A collection of nine medical associations is arguing against new restrictions on spinal-fusion surgery set by a health insurer in North Carolina amid concerns such restrictions could limit patient care and spread to other states.
Whether the groups can alter the new rules from Blue Cross and Blue Shield of North Carolina, which go into effect Jan. 1, remains to be seen. But the response is evidence doctors are joining forces to battle ongoing insurance pressure on the spinal-fusion market. Several spinal device-makers, most recently NuVasive Inc. (NUVA), have cited signs insurers are raising barriers to such procedures amid concerns they're over-utilized.
Doctors worry the new policy in North Carolina, which is seen as particularly restrictive, could further dampen an already slowed market if it spreads elsewhere.
"We certainly see that once even a local area starts coming up with these policies, others may start adopting it," said Joseph Cheng, who directs the neurosurgery spine program at Vanderbilt University Medical Center in Nashville, Tenn. He also serves on the coding and reimbursement team for the American Association of Neurological Surgeons, which co-signed the letter.
The letter was sent last week and also signed by the American Association of Orthopaedic Surgeons, the Scoliosis Research Society and the North American Spine Society, among other groups. They said they "have concerns regarding the criteria and guidelines" in the new coverage policy, and they proposed less restrictive language.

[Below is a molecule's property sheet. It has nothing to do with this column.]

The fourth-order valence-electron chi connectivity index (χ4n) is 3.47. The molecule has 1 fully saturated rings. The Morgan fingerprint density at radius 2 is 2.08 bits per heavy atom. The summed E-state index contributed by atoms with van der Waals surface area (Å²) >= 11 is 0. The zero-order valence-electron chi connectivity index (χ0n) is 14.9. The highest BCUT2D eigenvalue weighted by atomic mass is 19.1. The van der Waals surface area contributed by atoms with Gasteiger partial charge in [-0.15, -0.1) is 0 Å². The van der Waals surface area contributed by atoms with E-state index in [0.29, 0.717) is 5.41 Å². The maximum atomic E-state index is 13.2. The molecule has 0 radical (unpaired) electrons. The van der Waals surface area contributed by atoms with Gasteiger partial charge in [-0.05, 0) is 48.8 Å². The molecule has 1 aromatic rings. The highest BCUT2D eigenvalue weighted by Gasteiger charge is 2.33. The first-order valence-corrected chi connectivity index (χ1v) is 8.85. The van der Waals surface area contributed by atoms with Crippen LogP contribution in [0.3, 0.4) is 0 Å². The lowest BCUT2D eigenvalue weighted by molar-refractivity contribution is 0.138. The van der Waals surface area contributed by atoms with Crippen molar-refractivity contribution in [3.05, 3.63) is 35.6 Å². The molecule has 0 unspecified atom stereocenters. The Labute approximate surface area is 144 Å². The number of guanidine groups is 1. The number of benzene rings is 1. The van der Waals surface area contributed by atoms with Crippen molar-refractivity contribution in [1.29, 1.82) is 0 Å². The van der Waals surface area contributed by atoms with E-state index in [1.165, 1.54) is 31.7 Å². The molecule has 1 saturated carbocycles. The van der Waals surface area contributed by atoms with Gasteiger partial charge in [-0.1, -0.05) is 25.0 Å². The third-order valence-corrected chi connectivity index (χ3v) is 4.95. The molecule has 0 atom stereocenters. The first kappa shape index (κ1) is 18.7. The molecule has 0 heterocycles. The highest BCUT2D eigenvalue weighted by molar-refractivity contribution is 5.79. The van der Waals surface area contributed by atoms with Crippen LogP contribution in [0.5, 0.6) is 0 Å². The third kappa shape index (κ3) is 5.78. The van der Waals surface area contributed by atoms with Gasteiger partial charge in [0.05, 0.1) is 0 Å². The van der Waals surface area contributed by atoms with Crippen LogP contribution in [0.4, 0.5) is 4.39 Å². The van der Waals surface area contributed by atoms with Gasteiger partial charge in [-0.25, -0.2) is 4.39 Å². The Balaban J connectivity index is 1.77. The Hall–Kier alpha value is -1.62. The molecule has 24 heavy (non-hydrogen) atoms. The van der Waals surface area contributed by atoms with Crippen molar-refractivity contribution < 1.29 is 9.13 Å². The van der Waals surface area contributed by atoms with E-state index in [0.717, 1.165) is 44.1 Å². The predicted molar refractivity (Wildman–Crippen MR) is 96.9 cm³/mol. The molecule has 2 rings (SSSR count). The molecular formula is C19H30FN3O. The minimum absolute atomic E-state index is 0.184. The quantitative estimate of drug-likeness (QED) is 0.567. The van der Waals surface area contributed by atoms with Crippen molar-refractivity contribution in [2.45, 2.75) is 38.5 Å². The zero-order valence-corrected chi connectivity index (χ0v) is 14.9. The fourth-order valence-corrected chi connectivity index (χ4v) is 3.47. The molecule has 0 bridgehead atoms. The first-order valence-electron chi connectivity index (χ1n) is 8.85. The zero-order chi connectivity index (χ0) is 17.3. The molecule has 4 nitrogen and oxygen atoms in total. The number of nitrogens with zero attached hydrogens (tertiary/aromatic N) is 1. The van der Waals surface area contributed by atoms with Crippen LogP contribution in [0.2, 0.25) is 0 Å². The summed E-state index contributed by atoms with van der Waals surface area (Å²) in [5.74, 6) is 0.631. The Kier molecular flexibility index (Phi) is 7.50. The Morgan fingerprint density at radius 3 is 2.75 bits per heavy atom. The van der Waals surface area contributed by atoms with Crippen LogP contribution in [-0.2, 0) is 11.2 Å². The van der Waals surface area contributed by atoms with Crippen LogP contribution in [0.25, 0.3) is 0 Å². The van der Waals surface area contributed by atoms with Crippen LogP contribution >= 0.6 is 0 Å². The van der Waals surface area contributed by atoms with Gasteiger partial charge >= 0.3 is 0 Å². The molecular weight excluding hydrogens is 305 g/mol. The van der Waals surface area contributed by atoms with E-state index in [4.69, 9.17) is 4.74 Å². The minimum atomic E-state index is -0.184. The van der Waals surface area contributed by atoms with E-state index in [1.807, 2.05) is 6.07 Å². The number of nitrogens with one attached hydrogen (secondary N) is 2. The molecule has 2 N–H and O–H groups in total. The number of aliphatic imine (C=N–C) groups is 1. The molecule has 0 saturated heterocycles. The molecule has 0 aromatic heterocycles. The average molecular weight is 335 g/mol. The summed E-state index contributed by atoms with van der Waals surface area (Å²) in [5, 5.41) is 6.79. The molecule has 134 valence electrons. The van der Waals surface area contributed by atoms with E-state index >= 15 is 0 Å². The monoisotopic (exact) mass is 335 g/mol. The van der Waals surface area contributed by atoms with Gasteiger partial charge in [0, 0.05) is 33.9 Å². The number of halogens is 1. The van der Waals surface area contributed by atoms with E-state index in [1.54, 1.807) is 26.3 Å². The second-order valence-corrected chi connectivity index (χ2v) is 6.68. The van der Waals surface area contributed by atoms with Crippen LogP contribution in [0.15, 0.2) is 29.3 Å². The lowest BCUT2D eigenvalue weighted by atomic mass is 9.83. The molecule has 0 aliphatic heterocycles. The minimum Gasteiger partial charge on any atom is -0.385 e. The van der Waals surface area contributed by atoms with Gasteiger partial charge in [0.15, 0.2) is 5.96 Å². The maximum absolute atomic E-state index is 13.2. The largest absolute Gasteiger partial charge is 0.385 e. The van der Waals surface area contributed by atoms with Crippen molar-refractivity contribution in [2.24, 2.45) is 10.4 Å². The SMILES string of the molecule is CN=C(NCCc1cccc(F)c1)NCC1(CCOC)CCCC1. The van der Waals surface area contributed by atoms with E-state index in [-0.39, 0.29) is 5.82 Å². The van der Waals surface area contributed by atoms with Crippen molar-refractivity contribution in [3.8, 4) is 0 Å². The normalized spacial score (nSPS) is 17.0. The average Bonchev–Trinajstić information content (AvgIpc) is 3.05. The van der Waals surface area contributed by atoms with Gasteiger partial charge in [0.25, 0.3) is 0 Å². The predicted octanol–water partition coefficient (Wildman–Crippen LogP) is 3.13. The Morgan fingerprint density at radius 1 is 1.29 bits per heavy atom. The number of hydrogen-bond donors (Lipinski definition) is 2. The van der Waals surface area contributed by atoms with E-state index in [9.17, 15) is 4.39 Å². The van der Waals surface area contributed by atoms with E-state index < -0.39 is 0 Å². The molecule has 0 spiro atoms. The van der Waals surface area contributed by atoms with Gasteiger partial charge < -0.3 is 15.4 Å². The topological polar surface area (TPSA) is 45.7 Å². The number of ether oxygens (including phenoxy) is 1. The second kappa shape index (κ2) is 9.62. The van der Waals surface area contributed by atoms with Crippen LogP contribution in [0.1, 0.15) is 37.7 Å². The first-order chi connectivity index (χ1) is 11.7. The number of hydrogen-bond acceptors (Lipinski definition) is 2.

That policy includes detailed descriptions of conditions for which fusion surgery in the lower back should and shouldn't be covered. In one case, the new policy denies coverage for patients with degenerative disc disease. There is also new requirement for prior authorization before patients get surgery.
According to Lew Borman, a spokesman for Blue Cross Blue Shield of North Carolina, the new policy was reviewed with several spine surgeons before it was finalized. He also noted that it references several medical studies. The insurer responded to the letter from the medical associations in an email and plans to meet with representatives from those groups in January to discuss their perspective, Borman said.
"We'll certainly hear out their concerns," he said. He added that it's too soon to speculate on whether any changes could be made as a result.
Jefferies & Co. analyst Raj Denhoy said it's a good sign the doctors' groups banded together to raise issues with the North Carolina policy, which he called "probably the most restrictive that has been written thus far.
"What has been missing from the dialogue on insurance push back of spine procedures is the clinical spine community's response," Denhoy wrote in a research note.
Dr Kevin Lau is the founder of Health In Your Hands, a series of tools for Scoliosis prevention and treatment. The set includes his bestselling books Your Plan for Natural Scoliosis Prevention and Treatment and An Essential Guide for Scoliosis and a Healthy Pregnancy, a companion Scoliosis Exercises for Prevention and Correction DVD, and the innovative iPhone and Andoid application ScolioTrack.
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